"this shit sucks. There is certainly some ideal way it ought to work, so lets make it better and better because we can and we know how things work and how they ought to and we're smart and in control!!!"

      What's the posthuman approach to language, in short? Maybe we can substitute words to come up with a different way of seeing it, like "one task of rhetoric is to invigorate language."

  2. Jan 2019
    1. It is a theoretically-powered carto-graphic tool that aims at achieving adequate understanding of theseprocesses of undoing the huma

      posthumanism as a TOOL to understanding

      and creating, as Braidotti says elsewhere

    2. composes a new ontological framework ofbecoming-subjects

      posthumanism as knowledge creation

    3. This field is notaiming at anything like a consensus about a new ‘humanity’, but it givesus a frame for the actualization of the many missing people, whose‘minor’ or nomadic knowledge is the breeding ground for possiblefutures.

      Again, tagging for definition

    4. o actualize the emergence of amissing people

      tagging for definition

    5. Contiguity, however, is not the same as complicity,and qualitative differences can an

      This quote makes me think of a poem by Robinson Jeffers: Shine, Perishing Republic

      While I'm sure Jeffers wasn't after furthering the cause of posthumanism, it seems like an especially interesting piece to give a posthuman reading to.

      Now, someone please do that because I do not understand how the hell to do it.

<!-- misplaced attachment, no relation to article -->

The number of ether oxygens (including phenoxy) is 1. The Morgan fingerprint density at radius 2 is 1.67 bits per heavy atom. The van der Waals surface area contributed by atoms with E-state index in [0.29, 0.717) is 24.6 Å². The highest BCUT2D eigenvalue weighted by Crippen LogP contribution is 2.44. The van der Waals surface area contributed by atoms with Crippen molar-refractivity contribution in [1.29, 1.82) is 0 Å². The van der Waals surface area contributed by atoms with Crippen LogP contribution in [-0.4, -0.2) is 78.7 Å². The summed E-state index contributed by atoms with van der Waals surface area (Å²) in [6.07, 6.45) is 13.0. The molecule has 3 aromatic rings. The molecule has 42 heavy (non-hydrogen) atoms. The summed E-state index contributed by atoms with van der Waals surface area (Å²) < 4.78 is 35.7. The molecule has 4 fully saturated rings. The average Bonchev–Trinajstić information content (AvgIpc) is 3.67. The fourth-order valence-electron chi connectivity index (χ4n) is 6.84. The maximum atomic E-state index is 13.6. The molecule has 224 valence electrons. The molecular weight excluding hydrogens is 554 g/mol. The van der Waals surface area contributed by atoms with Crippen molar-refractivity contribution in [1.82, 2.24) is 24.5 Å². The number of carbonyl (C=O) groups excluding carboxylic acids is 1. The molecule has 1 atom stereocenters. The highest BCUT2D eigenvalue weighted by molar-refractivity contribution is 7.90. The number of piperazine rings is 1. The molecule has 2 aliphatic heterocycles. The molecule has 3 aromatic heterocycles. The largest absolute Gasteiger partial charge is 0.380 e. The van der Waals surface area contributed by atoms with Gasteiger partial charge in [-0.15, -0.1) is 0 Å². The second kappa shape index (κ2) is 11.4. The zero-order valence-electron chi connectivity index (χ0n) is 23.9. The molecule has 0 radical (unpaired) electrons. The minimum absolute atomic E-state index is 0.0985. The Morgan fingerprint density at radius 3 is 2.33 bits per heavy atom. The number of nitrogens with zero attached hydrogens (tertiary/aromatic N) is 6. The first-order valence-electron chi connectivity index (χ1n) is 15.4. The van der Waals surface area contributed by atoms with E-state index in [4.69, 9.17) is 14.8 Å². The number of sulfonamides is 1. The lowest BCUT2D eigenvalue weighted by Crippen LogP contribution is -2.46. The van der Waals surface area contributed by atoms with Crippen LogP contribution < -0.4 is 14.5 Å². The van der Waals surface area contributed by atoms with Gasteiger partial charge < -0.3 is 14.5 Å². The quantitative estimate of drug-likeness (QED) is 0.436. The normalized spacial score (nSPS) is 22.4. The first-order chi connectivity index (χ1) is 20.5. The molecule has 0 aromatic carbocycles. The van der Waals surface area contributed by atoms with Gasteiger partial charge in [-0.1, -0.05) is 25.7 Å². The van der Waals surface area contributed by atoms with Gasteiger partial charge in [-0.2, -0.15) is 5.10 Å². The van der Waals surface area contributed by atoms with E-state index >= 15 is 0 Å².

6. omadic

      the posthumanities are nomadic because they don't fit in traditional disciplinary camps, right?

    7. I want to plea for monistic affirmativepolitics grounded on immanent inter-connections and generative differ-ence

      This strikes me as a key distinction between postmodernism and posthumanism. Postmodernism can be thought of as post-utopian, while posthumanism works toward an affirmative, generative future. I don't know if posthumanism is utopian, per se, but it doesn't seem to be dystopic in the way that postmodernism often is.

    1. as inexorable components of its workings, mightrespond in ways other than simple rejection or celebration

      Perhaps this is a clue to what I was asking above. While there is a way of reading "leftist" critiques of capital as believing themselves to be "apart from capitalistic structures," even if only in their minds/opinions/etc., posthumanism says "look, we're in it. Rejecting it is senseless. Instead, we ought to ask 'now what?'"

    2. experiment and improvisation might.

      Indeed, it might. Might it not?

      I'm not being coy or trying to build my annotation count, I'm after something in particular here. Here, experiment and improv are suggested because they might lead to progress. My question is: What fencepost does the posthumanist leave unmoved? Is anything sacred? Is anything best left alone, without being subject to "experiment and improvisation?"